At the raffia string barrier to the rave party, one guy asked what ‘house music’ do I like. A question that was to serve as a secret handshake for admission. I told him the DJ is playing techno, not house. (I like techno too, though).
Reminiscing a bit: I spent a year, almost every night, at the decadent and legendary Backroom KL , the clubbing venue that was famous globally, in its relatively short lifetime.
It was finally busted for opening past 9 am daily and for clubbers possessing every known designer and recreational stimulant.
The dance floor was divided into straight and gay people on each side. On the center, dancing on top of a podium, was a shirtless local celebrity chef who is now a grandpa. Haha.
What memories. It was there that local club music transitioned from techno to house and its many sub-genres and beats.
Back to present. That kind of street cred is of little value here with the Burmese youths.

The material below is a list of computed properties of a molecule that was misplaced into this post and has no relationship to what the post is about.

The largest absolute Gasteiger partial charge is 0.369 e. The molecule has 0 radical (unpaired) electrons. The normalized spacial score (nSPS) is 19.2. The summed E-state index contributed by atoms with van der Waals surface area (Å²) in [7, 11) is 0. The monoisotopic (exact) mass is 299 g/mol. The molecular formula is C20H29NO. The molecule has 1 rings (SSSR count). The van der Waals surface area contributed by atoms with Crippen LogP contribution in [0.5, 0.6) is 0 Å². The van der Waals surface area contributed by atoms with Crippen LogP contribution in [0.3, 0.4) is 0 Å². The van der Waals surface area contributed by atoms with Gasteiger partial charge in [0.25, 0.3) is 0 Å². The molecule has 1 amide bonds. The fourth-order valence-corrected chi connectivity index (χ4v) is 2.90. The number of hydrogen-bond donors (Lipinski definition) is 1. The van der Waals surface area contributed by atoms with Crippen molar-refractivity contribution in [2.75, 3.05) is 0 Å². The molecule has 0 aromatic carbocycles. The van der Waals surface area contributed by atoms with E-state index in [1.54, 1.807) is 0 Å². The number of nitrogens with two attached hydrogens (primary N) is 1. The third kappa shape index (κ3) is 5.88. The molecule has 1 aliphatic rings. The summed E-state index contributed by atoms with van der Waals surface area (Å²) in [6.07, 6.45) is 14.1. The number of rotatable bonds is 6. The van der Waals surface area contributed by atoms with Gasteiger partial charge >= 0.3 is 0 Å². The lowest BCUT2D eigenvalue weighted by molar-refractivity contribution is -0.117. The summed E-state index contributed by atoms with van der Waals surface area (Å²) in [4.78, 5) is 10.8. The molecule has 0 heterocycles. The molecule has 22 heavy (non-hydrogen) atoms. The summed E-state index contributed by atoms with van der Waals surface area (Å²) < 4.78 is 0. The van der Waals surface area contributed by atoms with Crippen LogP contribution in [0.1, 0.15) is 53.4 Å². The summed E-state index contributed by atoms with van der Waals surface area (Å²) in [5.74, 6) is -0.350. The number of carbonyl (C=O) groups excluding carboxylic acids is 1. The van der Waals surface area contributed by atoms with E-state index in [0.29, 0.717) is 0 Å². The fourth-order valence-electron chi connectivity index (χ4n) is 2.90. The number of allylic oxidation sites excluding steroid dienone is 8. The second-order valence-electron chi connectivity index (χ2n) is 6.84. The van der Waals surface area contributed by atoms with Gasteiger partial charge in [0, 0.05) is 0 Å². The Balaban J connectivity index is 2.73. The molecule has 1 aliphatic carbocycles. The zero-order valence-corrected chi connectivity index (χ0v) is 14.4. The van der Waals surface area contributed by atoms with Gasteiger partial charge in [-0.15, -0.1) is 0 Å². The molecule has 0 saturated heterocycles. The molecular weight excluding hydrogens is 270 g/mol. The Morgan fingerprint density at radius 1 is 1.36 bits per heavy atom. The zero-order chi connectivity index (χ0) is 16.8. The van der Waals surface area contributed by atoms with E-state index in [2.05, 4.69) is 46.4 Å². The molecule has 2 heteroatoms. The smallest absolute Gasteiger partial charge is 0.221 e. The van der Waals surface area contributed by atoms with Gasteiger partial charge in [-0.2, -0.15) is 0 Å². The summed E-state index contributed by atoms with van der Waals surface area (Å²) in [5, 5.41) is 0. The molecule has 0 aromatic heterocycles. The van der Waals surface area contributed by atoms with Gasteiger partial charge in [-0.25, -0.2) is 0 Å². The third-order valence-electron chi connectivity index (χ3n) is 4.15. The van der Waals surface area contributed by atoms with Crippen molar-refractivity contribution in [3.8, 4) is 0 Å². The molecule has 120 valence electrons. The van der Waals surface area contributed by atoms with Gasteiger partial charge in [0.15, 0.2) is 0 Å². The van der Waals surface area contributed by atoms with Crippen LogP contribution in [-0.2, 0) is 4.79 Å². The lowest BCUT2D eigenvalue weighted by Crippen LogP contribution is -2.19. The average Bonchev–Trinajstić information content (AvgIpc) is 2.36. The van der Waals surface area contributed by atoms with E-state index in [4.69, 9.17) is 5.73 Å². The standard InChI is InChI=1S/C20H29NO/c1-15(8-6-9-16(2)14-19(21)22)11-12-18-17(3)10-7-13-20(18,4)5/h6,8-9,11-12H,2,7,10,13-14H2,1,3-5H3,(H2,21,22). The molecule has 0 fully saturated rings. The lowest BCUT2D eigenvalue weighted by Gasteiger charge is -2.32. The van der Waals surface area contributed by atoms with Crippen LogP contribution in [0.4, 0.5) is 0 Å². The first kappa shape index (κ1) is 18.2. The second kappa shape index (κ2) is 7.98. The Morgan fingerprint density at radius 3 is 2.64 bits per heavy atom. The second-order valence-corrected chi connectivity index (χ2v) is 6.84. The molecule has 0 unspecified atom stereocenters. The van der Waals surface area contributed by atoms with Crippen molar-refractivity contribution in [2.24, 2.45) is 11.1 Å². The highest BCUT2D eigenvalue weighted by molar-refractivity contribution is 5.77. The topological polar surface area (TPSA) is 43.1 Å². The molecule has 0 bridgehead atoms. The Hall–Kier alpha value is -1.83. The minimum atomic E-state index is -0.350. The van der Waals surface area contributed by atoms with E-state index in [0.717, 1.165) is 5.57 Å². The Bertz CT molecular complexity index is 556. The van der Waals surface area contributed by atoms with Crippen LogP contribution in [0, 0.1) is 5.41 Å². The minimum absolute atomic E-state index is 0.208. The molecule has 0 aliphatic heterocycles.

Bouncer: Quick, what kind of house?
Me: Percussion Tech House? (To sample, google/youtube: ‘Percussion Tech House DJ Mix by Dani Tejedor’)
Bouncer: Huh? Never mind, go in.
I like this unique youth subculture with members proclaiming to be punks and gothic rockers (cybergoths actually) and a liking for techno music.
These youths, like many here, have little access to formal education or a chance to break out of a vicious cycle.
Many were born here, grew up in the ghetto and got sucked into poverty, as their parents before them because of their unofficial and semi-official migrant status.
Call it youthful rebellion against the longhi sarongs their parents wear or the betelnut the older folk still chew. The teens are, at heart, polite gangs with tattooed scalp and dyed spiky hair. They are surprisingly tolerant and respectful of my presence as the only outsider here.
I met many punk gangs while in England and Europe during the 90s. The encounters weren’t always as peaceful.
Picture processed with grunge filter.
Sony Alpha a7R, ISO 100, f4, 1/60 sec.